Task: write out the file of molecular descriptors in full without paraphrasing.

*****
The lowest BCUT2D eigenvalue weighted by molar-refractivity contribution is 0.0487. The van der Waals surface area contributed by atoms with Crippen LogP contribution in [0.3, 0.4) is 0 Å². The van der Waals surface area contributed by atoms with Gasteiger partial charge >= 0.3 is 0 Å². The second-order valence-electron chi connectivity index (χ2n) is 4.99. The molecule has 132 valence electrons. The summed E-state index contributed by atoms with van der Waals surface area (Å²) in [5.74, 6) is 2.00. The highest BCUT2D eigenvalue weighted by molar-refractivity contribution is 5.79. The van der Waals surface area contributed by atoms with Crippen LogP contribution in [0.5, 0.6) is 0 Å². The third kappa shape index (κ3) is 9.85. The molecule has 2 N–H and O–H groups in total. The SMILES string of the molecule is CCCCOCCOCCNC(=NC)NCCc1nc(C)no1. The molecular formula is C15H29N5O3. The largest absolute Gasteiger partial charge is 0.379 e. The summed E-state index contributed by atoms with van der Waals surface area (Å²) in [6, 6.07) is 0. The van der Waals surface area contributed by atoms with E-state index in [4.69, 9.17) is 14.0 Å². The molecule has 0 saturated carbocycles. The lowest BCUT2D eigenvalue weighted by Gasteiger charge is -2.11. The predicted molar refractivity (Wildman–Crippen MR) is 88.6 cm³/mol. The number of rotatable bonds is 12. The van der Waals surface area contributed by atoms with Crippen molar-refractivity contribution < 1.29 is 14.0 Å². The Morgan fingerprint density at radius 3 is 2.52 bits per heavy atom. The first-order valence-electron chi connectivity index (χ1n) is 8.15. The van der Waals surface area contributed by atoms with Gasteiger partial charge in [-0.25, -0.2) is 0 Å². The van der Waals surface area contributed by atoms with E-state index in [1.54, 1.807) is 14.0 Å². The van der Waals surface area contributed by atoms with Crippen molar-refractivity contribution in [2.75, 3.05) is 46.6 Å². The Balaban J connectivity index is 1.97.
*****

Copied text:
The lowest BCUT2D eigenvalue weighted by molar-refractivity contribution is 0.0487. The van der Waals surface area contributed by atoms with Crippen LogP contribution in [0.3, 0.4) is 0 Å². The van der Waals surface area contributed by atoms with Gasteiger partial charge >= 0.3 is 0 Å². The second-order valence-electron chi connectivity index (χ2n) is 4.99. The molecule has 132 valence electrons. The summed E-state index contributed by atoms with van der Waals surface area (Å²) in [5.74, 6) is 2.00. The highest BCUT2D eigenvalue weighted by molar-refractivity contribution is 5.79. The van der Waals surface area contributed by atoms with Crippen LogP contribution in [0.5, 0.6) is 0 Å². The third kappa shape index (κ3) is 9.85. The molecule has 2 N–H and O–H groups in total. The SMILES string of the molecule is CCCCOCCOCCNC(=NC)NCCc1nc(C)no1. The molecular formula is C15H29N5O3. The largest absolute Gasteiger partial charge is 0.379 e. The summed E-state index contributed by atoms with van der Waals surface area (Å²) in [6, 6.07) is 0. The van der Waals surface area contributed by atoms with E-state index in [4.69, 9.17) is 14.0 Å². The molecule has 0 saturated carbocycles. The lowest BCUT2D eigenvalue weighted by Gasteiger charge is -2.11. The predicted molar refractivity (Wildman–Crippen MR) is 88.6 cm³/mol. The number of rotatable bonds is 12. The van der Waals surface area contributed by atoms with Crippen molar-refractivity contribution < 1.29 is 14.0 Å². The Morgan fingerprint density at radius 3 is 2.52 bits per heavy atom. The first-order valence-electron chi connectivity index (χ1n) is 8.15. The van der Waals surface area contributed by atoms with Gasteiger partial charge in [-0.25, -0.2) is 0 Å². The van der Waals surface area contributed by atoms with E-state index in [1.54, 1.807) is 14.0 Å². The van der Waals surface area contributed by atoms with Crippen molar-refractivity contribution in [2.75, 3.05) is 46.6 Å². The Balaban J connectivity index is 1.97.